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 Urtica subsp. var.  Stinging nettle, Nettle
Habit: [[Category:]]
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Poisonous: Toxic sting
Features: edible
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Urticaceae > Urtica var. ,

Nettle is the common name for between 30-45 species of flowering plants of the genus Urtica in the family Urticaceae, with a cosmopolitan though mainly temperate distribution. They are mostly herbaceous perennial plants, but some are annual and a few are shrubby.

The most prominent member of the genus is the stinging nettle Urtica dioica,[citation needed] native to Europe, Africa, Asia, and North America. The genus also contains a number of other species with similar properties, listed below.

Standard Cyclopedia of Horticulture

Urtica (classical name, alluding to the burning hairs). Urticaceae. Nettle. About 30 annual and perennial erect simple or branching slender herbs, widely distributed, little if at all planted because of the stinging hairs and sts. and lvs.: fls. small, greenish and inconspicuous, racemose, spicate or clustered in the axils, monoecious or dioecious, sometimes hermaphrodite; sterile fls. with 4 sepals and 4 stamens; fertile fls. with 2 pairs of sepals and a single erect ovary: lvs. simple, opposite, strongly nerved, dentate or crenate or incised. Several species of nettle are native in N. Amer. and a few are intro. weeds. The plants have very little ornamental value. CH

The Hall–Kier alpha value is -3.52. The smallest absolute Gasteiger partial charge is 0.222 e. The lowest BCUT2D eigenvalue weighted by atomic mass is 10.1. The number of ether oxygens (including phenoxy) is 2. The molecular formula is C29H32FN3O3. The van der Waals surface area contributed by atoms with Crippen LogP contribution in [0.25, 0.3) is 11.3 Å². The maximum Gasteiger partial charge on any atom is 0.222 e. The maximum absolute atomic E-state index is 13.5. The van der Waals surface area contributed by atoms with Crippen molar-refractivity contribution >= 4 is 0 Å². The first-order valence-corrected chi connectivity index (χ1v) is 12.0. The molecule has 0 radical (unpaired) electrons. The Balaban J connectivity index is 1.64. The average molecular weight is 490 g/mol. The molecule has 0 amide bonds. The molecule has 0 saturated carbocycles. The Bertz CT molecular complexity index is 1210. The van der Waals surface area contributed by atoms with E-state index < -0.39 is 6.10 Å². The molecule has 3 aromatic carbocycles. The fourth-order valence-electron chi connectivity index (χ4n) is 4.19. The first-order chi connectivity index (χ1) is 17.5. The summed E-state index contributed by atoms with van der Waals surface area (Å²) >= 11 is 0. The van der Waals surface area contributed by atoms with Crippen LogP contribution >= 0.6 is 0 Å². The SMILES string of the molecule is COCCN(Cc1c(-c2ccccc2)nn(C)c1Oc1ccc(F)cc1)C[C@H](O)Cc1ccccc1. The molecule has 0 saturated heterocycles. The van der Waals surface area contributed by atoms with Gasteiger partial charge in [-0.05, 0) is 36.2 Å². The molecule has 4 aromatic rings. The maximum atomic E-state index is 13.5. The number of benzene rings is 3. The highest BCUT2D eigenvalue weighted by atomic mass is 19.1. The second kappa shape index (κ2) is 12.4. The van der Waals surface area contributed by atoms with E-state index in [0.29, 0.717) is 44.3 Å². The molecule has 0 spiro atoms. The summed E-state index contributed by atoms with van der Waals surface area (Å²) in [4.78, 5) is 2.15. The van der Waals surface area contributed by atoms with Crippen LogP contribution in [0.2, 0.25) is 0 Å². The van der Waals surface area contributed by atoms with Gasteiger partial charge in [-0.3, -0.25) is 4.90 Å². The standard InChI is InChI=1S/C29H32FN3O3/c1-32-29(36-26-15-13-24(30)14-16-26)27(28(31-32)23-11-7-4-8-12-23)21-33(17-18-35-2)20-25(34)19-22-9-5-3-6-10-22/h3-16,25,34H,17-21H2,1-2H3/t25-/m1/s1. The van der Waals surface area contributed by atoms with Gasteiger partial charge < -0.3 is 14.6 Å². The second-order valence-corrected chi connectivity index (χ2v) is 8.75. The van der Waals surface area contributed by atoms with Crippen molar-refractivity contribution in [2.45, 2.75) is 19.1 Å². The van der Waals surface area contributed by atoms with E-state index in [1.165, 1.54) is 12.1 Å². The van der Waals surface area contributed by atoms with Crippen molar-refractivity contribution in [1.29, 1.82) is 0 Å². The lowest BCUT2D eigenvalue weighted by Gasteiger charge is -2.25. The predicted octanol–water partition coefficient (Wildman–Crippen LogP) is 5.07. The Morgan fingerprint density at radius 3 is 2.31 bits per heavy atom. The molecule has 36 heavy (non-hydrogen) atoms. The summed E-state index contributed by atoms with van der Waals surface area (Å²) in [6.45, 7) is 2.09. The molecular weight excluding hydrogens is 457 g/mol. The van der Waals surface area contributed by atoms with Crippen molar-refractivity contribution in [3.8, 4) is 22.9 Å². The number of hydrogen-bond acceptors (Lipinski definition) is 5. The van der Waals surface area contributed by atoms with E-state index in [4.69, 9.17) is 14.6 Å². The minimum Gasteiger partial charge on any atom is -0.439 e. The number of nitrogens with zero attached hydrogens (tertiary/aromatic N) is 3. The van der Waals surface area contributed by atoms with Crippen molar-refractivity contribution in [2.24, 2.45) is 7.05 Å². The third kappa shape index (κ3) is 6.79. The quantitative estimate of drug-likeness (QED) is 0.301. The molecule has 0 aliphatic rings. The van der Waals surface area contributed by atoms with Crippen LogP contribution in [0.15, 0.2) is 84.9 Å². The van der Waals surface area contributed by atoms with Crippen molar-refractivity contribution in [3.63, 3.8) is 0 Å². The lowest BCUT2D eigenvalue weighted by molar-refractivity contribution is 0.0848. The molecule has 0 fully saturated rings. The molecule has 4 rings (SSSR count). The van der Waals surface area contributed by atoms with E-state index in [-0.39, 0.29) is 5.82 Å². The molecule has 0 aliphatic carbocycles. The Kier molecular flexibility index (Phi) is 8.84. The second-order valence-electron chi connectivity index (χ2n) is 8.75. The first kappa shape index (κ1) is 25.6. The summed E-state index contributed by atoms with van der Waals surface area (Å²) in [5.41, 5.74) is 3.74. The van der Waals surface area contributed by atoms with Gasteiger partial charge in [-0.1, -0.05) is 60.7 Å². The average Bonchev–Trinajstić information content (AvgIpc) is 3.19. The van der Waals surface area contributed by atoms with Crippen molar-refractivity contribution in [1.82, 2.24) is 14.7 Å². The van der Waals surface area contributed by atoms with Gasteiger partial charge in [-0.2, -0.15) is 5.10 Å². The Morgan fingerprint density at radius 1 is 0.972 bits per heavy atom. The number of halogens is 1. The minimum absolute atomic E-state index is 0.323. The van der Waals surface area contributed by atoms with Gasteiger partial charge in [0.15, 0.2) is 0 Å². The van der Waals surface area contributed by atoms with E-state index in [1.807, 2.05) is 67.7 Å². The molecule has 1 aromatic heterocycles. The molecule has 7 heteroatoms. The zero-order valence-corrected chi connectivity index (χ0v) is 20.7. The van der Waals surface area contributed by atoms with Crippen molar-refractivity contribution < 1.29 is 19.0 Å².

The above text is from the Standard Cyclopedia of Horticulture. It may be out of date, but still contains valuable and interesting information which can be incorporated into the remainder of the article. Click on "Collapse" in the header to hide this text.



Pests and diseases


Species in the genus Urtica, and their primary natural ranges, include:

The family Urticaceae also contains some other plants called nettles that are not members of the genus Urtica. These include the wood nettle Laportea canadensis, found in eastern North America from Nova Scotia to Florida, and the false nettle Boehmeria cylindrica, found in most of the United States east of the Rockies. As its name implies, the false nettle does not sting.



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